The cloud – the online realm of our digital world – is becoming bigger and more important by the day. Allowing programmers and developers to work with that cloud is therefore also increasingly important. Yet, even though cloud programming has been around for a good 15 years, it has remained relatively inaccessible. Asterios Katsifodimos aims to change that: in the next five years he and his team want to democratize the development of scalable and consistent cloud applications. For this effort he has received a prestigious Vidi grant from NWO.

There are several reasons why creating and maintaining cloud applications is so difficult. First of all is complexity. As a software developer you have to combine different specialized fields such as database systems, distributed systems, and, of course, programming. Then there is the increasing amount of difficulties generated by ever-changing abstractions necessary to use established cloud providers – they dictate the rules.

Combine these two hurdles, and the result is a field of computer science that only a select amount of programmers have a solid grip of. “Only companies with enormous budgets, such as Amazon or Meta, are able to recruit these programmers,” summarizes Katsifodimos. “The result is that small companies are unable to develop scalable and consistent cloud Systems applications. I want to democratize the realm of cloud programming, making it accessible to everyone with easy to use, open source software.”

We are still living in the stone ages of cloud programming. Democratizing the use of scalable and consistent cloud applications can time-travel us “back” to the 21st centrury.

The root of the two main hurdles in cloud programming is fault tolerance: when writing code for the cloud, you are writing code for numerous different machines, operating under different circumstances at completely different geographical locations. At any given moment, you may expect one or several of these machines to fail, but the software needs to keep running nonetheless. “When code on your laptop fails, you can just reboot it and start again. But you can’t simply reboot a cloud application, so your code has to deal with those faults.”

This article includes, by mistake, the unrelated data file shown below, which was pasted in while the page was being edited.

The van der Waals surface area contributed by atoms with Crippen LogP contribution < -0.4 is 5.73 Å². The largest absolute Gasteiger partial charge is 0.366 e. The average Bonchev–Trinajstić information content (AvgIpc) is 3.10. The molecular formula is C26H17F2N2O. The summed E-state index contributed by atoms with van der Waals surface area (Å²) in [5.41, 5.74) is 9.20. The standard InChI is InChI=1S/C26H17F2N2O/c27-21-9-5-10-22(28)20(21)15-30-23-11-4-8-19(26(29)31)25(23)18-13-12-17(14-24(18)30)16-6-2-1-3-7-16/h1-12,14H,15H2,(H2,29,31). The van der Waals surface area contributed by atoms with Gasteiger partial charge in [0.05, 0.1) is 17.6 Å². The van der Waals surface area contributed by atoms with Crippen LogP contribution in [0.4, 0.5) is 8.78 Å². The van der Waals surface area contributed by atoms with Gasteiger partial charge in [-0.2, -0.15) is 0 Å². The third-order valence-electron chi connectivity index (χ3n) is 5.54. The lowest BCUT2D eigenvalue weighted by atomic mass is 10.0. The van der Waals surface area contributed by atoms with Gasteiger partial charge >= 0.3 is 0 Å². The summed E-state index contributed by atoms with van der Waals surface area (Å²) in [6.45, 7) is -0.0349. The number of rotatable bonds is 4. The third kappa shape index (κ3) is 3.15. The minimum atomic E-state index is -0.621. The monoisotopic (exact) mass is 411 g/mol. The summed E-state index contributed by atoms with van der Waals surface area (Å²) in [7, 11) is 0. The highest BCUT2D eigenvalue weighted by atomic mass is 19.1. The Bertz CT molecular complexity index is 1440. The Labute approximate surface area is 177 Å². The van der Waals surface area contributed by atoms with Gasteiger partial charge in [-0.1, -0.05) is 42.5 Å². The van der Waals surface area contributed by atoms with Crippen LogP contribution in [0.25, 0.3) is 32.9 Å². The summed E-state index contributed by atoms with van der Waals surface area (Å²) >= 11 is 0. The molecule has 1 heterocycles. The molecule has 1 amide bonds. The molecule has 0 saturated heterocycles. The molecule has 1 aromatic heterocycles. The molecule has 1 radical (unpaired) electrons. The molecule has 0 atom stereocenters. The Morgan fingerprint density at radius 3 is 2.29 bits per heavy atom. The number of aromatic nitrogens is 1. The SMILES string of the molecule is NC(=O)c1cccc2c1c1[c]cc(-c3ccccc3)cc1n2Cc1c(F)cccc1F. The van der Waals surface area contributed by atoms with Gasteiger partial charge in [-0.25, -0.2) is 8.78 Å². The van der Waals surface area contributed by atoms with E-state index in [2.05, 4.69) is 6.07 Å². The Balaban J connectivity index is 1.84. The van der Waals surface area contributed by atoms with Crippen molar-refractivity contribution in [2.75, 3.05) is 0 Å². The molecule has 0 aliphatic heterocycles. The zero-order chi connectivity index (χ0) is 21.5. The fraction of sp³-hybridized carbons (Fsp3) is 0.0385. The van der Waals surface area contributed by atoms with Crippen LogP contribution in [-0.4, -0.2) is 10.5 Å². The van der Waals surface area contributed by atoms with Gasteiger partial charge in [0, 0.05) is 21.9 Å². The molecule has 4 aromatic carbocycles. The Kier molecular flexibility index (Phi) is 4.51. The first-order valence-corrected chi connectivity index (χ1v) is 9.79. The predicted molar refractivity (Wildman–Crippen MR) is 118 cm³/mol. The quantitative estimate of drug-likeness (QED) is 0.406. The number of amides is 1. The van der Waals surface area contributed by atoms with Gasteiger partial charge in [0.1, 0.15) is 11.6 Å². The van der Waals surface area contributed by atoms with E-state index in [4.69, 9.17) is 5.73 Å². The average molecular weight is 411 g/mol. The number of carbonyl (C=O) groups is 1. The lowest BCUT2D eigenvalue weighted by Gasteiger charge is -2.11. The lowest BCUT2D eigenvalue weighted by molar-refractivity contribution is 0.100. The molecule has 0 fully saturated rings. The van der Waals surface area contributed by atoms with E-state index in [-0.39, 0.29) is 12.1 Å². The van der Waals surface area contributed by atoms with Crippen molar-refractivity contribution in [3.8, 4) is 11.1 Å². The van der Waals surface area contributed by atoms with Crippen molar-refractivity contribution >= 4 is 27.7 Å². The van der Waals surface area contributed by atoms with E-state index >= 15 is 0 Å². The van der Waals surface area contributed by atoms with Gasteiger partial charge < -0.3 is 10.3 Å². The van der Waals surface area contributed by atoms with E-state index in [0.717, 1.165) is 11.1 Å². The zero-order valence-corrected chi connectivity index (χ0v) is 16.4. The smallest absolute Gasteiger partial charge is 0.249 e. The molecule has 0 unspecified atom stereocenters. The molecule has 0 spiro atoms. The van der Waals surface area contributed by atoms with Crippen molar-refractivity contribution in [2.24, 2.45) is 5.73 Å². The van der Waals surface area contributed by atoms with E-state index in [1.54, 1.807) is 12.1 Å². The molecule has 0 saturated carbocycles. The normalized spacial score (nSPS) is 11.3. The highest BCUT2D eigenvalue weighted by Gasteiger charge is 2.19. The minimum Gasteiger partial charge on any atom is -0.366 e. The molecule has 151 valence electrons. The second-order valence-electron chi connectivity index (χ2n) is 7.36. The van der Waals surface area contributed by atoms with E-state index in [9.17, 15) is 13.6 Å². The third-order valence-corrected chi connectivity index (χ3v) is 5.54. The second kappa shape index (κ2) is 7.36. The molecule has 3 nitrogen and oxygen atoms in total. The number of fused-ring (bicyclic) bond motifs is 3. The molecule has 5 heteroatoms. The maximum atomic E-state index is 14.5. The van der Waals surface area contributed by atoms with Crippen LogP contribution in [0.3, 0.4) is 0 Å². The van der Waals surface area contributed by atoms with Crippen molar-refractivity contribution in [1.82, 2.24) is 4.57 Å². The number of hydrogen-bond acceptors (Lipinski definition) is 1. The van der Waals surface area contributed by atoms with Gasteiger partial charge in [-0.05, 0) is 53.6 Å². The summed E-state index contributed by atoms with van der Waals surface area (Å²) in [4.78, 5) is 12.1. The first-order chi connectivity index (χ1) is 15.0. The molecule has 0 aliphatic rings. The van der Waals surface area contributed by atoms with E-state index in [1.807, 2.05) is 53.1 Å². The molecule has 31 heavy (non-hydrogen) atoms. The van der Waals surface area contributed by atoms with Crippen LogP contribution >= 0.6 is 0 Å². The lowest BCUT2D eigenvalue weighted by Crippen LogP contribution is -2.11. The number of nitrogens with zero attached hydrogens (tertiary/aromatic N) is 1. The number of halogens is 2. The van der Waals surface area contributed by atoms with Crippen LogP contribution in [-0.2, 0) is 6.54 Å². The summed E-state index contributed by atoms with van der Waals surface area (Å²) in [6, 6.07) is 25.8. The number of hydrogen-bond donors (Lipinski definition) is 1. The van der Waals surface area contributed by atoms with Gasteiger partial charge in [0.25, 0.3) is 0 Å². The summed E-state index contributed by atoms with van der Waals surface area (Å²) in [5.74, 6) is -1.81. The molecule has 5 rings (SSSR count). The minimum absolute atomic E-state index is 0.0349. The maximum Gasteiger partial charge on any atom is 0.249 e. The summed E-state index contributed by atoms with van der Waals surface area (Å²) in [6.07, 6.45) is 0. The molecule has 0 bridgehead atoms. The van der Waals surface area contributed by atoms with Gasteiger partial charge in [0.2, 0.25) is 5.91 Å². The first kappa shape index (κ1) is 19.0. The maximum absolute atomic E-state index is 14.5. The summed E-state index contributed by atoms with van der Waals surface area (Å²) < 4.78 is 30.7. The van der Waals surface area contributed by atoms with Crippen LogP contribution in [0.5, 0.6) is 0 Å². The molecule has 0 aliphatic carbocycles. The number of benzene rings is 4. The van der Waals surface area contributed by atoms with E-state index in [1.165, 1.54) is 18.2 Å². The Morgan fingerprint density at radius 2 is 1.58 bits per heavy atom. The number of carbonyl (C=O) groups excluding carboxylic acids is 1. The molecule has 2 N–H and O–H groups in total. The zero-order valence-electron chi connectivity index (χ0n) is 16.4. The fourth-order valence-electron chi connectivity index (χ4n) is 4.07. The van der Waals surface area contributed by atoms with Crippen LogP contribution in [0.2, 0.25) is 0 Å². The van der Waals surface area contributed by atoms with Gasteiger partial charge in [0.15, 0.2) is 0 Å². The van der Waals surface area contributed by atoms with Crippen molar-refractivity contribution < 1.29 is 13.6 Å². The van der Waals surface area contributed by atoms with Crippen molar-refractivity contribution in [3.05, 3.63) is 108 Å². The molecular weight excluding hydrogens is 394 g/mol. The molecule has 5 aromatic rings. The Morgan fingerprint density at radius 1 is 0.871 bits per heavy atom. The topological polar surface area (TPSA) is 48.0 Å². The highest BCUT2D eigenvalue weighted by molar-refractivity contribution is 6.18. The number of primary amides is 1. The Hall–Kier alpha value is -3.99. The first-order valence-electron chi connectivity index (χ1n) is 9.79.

“Frankly, that is an enormously interesting challenge for a software engineer like myself,” Katsifodimos admits, “if you look at average, state-of-the-art code dealing with cloud applications, a trained eye might notice that 90% of the code is cloud-infrastructure failure management. In other words, only 10% of the code is doing something actually useful. My ambition is to turn that around 180 degrees. So that developers in the future only have to dedicate 10% of their code to cloud-infrastructure, and can leave all the rest to making their product.”

One promising way of reaching this goal is to create a compiler – a program that translates code that is understandable for humans into code that is useful for computers – that will automatically deal with the parallelizing and fault tolerance of a cloud application. Katsifodimos: “I hope to make it possible that programming for the cloud will feel like programming for a laptop – only thousands of times faster and more scalable.”

“We are still living in the stone ages of cloud programming. Democratizing the use of scalable and consistent cloud applications can time-travel us “back” to the 21st centrury.” Katsifodimos concludes.